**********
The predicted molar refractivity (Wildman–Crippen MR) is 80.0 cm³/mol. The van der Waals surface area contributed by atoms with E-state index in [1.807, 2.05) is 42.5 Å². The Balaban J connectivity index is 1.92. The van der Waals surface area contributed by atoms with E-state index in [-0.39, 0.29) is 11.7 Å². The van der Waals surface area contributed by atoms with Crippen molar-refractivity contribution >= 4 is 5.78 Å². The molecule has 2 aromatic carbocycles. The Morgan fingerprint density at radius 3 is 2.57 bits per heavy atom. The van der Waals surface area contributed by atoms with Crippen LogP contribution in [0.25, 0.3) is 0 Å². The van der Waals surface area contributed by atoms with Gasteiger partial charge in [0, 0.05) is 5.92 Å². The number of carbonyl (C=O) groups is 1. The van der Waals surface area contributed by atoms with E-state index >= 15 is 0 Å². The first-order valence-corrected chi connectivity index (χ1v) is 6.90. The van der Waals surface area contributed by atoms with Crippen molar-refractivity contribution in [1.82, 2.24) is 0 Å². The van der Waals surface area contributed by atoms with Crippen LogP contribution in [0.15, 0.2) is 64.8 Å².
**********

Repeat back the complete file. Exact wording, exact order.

The predicted molar refractivity (Wildman–Crippen MR) is 80.0 cm³/mol. The van der Waals surface area contributed by atoms with E-state index in [1.807, 2.05) is 42.5 Å². The Balaban J connectivity index is 1.92. The van der Waals surface area contributed by atoms with E-state index in [-0.39, 0.29) is 11.7 Å². The van der Waals surface area contributed by atoms with Crippen molar-refractivity contribution >= 4 is 5.78 Å². The molecule has 2 aromatic carbocycles. The Morgan fingerprint density at radius 3 is 2.57 bits per heavy atom. The van der Waals surface area contributed by atoms with Crippen LogP contribution in [0.25, 0.3) is 0 Å². The van der Waals surface area contributed by atoms with Gasteiger partial charge in [0, 0.05) is 5.92 Å². The number of carbonyl (C=O) groups is 1. The van der Waals surface area contributed by atoms with E-state index >= 15 is 0 Å². The first-order valence-corrected chi connectivity index (χ1v) is 6.90. The van der Waals surface area contributed by atoms with Crippen molar-refractivity contribution in [1.82, 2.24) is 0 Å². The van der Waals surface area contributed by atoms with Crippen LogP contribution in [0.15, 0.2) is 64.8 Å².